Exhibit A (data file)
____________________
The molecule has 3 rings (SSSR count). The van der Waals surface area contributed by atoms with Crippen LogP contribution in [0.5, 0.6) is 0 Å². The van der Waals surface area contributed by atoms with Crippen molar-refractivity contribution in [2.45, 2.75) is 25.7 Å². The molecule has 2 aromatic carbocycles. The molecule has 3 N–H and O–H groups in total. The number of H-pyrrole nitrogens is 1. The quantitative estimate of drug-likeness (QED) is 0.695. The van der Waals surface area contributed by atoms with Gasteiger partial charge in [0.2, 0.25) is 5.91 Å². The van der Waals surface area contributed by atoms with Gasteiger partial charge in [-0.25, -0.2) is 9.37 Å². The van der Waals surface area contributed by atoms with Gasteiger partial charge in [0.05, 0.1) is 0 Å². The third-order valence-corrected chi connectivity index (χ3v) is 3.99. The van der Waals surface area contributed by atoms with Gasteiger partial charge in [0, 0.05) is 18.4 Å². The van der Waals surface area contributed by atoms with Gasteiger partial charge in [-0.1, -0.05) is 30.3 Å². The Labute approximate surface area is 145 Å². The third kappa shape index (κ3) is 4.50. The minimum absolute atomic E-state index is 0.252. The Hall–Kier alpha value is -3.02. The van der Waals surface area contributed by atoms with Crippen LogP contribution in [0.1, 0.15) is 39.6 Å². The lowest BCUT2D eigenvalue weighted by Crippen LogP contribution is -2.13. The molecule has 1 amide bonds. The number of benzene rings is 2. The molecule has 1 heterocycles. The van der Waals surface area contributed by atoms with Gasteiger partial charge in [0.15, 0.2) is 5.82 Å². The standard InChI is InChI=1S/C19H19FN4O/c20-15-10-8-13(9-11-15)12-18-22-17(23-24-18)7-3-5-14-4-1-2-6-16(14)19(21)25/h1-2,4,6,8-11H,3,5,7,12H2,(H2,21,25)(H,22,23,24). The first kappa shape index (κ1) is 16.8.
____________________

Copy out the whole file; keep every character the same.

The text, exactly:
The molecule has 3 rings (SSSR count). The van der Waals surface area contributed by atoms with Crippen LogP contribution in [0.5, 0.6) is 0 Å². The van der Waals surface area contributed by atoms with Crippen molar-refractivity contribution in [2.45, 2.75) is 25.7 Å². The molecule has 2 aromatic carbocycles. The molecule has 3 N–H and O–H groups in total. The number of H-pyrrole nitrogens is 1. The quantitative estimate of drug-likeness (QED) is 0.695. The van der Waals surface area contributed by atoms with Gasteiger partial charge in [0.2, 0.25) is 5.91 Å². The van der Waals surface area contributed by atoms with Gasteiger partial charge in [-0.25, -0.2) is 9.37 Å². The van der Waals surface area contributed by atoms with Gasteiger partial charge in [0.05, 0.1) is 0 Å². The third-order valence-corrected chi connectivity index (χ3v) is 3.99. The van der Waals surface area contributed by atoms with Gasteiger partial charge in [0, 0.05) is 18.4 Å². The van der Waals surface area contributed by atoms with Gasteiger partial charge in [-0.1, -0.05) is 30.3 Å². The Labute approximate surface area is 145 Å². The third kappa shape index (κ3) is 4.50. The minimum absolute atomic E-state index is 0.252. The Hall–Kier alpha value is -3.02. The van der Waals surface area contributed by atoms with Crippen LogP contribution in [0.1, 0.15) is 39.6 Å². The lowest BCUT2D eigenvalue weighted by Crippen LogP contribution is -2.13. The molecule has 1 amide bonds. The number of benzene rings is 2. The molecule has 1 heterocycles. The van der Waals surface area contributed by atoms with Gasteiger partial charge in [0.15, 0.2) is 5.82 Å². The standard InChI is InChI=1S/C19H19FN4O/c20-15-10-8-13(9-11-15)12-18-22-17(23-24-18)7-3-5-14-4-1-2-6-16(14)19(21)25/h1-2,4,6,8-11H,3,5,7,12H2,(H2,21,25)(H,22,23,24). The first kappa shape index (κ1) is 16.8.